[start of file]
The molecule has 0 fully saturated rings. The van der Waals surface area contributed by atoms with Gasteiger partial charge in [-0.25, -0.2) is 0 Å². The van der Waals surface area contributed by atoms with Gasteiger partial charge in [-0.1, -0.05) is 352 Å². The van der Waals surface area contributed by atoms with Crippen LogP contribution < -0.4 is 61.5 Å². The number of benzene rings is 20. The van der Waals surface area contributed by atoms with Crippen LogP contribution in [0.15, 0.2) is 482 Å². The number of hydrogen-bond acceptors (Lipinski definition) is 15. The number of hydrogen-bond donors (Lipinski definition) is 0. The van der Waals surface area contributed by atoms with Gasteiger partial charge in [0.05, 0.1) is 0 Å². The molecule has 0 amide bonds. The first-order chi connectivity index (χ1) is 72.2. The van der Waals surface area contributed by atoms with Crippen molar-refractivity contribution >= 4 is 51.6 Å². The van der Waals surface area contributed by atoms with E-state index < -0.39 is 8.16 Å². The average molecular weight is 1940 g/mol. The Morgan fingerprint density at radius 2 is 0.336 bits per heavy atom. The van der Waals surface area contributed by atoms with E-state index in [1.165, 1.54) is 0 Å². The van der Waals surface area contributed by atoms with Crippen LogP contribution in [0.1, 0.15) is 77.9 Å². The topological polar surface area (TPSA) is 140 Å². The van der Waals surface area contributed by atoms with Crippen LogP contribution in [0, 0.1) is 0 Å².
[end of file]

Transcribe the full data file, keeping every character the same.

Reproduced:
The molecule has 0 fully saturated rings. The van der Waals surface area contributed by atoms with Gasteiger partial charge in [-0.25, -0.2) is 0 Å². The van der Waals surface area contributed by atoms with Gasteiger partial charge in [-0.1, -0.05) is 352 Å². The van der Waals surface area contributed by atoms with Crippen LogP contribution < -0.4 is 61.5 Å². The number of benzene rings is 20. The van der Waals surface area contributed by atoms with Crippen LogP contribution in [0.15, 0.2) is 482 Å². The number of hydrogen-bond acceptors (Lipinski definition) is 15. The number of hydrogen-bond donors (Lipinski definition) is 0. The van der Waals surface area contributed by atoms with Gasteiger partial charge in [0.05, 0.1) is 0 Å². The molecule has 0 amide bonds. The first-order chi connectivity index (χ1) is 72.2. The van der Waals surface area contributed by atoms with Crippen molar-refractivity contribution >= 4 is 51.6 Å². The van der Waals surface area contributed by atoms with E-state index < -0.39 is 8.16 Å². The average molecular weight is 1940 g/mol. The Morgan fingerprint density at radius 2 is 0.336 bits per heavy atom. The van der Waals surface area contributed by atoms with E-state index in [1.165, 1.54) is 0 Å². The van der Waals surface area contributed by atoms with Crippen LogP contribution in [0.1, 0.15) is 77.9 Å². The topological polar surface area (TPSA) is 140 Å². The van der Waals surface area contributed by atoms with Crippen LogP contribution in [0, 0.1) is 0 Å².